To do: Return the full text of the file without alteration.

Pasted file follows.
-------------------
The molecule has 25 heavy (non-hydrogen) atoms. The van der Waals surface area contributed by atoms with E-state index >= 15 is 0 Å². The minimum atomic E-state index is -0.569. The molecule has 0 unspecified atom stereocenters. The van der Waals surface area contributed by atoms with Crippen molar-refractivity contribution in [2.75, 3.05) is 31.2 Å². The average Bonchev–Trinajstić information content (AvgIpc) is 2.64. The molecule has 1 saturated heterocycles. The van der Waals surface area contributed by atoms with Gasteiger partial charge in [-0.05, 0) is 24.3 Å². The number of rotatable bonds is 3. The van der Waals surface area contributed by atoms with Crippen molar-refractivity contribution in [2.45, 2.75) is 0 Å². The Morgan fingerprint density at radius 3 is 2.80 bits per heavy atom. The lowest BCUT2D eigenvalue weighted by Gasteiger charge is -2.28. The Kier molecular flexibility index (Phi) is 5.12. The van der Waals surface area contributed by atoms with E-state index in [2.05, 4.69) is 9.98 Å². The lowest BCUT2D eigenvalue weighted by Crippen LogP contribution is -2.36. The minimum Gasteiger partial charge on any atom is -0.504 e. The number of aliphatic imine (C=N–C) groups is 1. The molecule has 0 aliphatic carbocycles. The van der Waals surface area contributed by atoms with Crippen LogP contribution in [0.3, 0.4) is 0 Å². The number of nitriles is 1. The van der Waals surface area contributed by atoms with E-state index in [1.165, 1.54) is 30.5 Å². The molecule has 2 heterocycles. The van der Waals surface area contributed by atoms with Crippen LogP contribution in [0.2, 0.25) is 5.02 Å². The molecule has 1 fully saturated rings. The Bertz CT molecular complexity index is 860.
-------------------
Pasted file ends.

The molecule has 25 heavy (non-hydrogen) atoms. The van der Waals surface area contributed by atoms with E-state index >= 15 is 0 Å². The minimum atomic E-state index is -0.569. The molecule has 0 unspecified atom stereocenters. The van der Waals surface area contributed by atoms with Crippen molar-refractivity contribution in [2.75, 3.05) is 31.2 Å². The average Bonchev–Trinajstić information content (AvgIpc) is 2.64. The molecule has 1 saturated heterocycles. The van der Waals surface area contributed by atoms with Gasteiger partial charge in [-0.05, 0) is 24.3 Å². The number of rotatable bonds is 3. The van der Waals surface area contributed by atoms with Crippen molar-refractivity contribution in [2.45, 2.75) is 0 Å². The Morgan fingerprint density at radius 3 is 2.80 bits per heavy atom. The lowest BCUT2D eigenvalue weighted by Gasteiger charge is -2.28. The Kier molecular flexibility index (Phi) is 5.12. The van der Waals surface area contributed by atoms with E-state index in [2.05, 4.69) is 9.98 Å². The lowest BCUT2D eigenvalue weighted by Crippen LogP contribution is -2.36. The minimum Gasteiger partial charge on any atom is -0.504 e. The number of aliphatic imine (C=N–C) groups is 1. The molecule has 0 aliphatic carbocycles. The van der Waals surface area contributed by atoms with Crippen LogP contribution in [0.3, 0.4) is 0 Å². The number of nitriles is 1. The van der Waals surface area contributed by atoms with E-state index in [1.165, 1.54) is 30.5 Å². The molecule has 2 heterocycles. The van der Waals surface area contributed by atoms with Crippen LogP contribution in [0.2, 0.25) is 5.02 Å². The molecule has 1 fully saturated rings. The Bertz CT molecular complexity index is 860.